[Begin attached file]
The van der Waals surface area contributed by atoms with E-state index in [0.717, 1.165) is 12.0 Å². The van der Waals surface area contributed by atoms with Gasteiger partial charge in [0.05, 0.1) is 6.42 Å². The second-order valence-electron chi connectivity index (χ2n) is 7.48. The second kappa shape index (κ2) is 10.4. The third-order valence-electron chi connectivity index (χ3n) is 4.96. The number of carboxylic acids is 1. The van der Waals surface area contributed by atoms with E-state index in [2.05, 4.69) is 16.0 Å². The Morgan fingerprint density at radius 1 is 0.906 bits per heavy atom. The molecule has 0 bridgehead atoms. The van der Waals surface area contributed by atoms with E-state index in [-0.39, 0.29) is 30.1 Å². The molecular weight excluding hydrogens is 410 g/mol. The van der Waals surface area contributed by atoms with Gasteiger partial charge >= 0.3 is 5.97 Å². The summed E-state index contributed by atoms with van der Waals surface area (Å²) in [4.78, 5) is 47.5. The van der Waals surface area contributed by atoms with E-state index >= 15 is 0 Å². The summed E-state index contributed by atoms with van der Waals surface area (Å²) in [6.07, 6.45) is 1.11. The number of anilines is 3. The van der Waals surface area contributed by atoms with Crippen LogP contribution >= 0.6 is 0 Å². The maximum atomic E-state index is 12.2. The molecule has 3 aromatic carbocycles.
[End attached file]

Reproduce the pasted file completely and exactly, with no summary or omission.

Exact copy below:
The van der Waals surface area contributed by atoms with E-state index in [0.717, 1.165) is 12.0 Å². The van der Waals surface area contributed by atoms with Gasteiger partial charge in [0.05, 0.1) is 6.42 Å². The second-order valence-electron chi connectivity index (χ2n) is 7.48. The second kappa shape index (κ2) is 10.4. The third-order valence-electron chi connectivity index (χ3n) is 4.96. The number of carboxylic acids is 1. The van der Waals surface area contributed by atoms with E-state index in [2.05, 4.69) is 16.0 Å². The Morgan fingerprint density at radius 1 is 0.906 bits per heavy atom. The molecule has 0 bridgehead atoms. The van der Waals surface area contributed by atoms with E-state index in [-0.39, 0.29) is 30.1 Å². The molecular weight excluding hydrogens is 410 g/mol. The van der Waals surface area contributed by atoms with Gasteiger partial charge >= 0.3 is 5.97 Å². The summed E-state index contributed by atoms with van der Waals surface area (Å²) in [4.78, 5) is 47.5. The van der Waals surface area contributed by atoms with E-state index >= 15 is 0 Å². The summed E-state index contributed by atoms with van der Waals surface area (Å²) in [6.07, 6.45) is 1.11. The number of anilines is 3. The van der Waals surface area contributed by atoms with Crippen LogP contribution >= 0.6 is 0 Å². The maximum atomic E-state index is 12.2. The molecule has 3 aromatic carbocycles.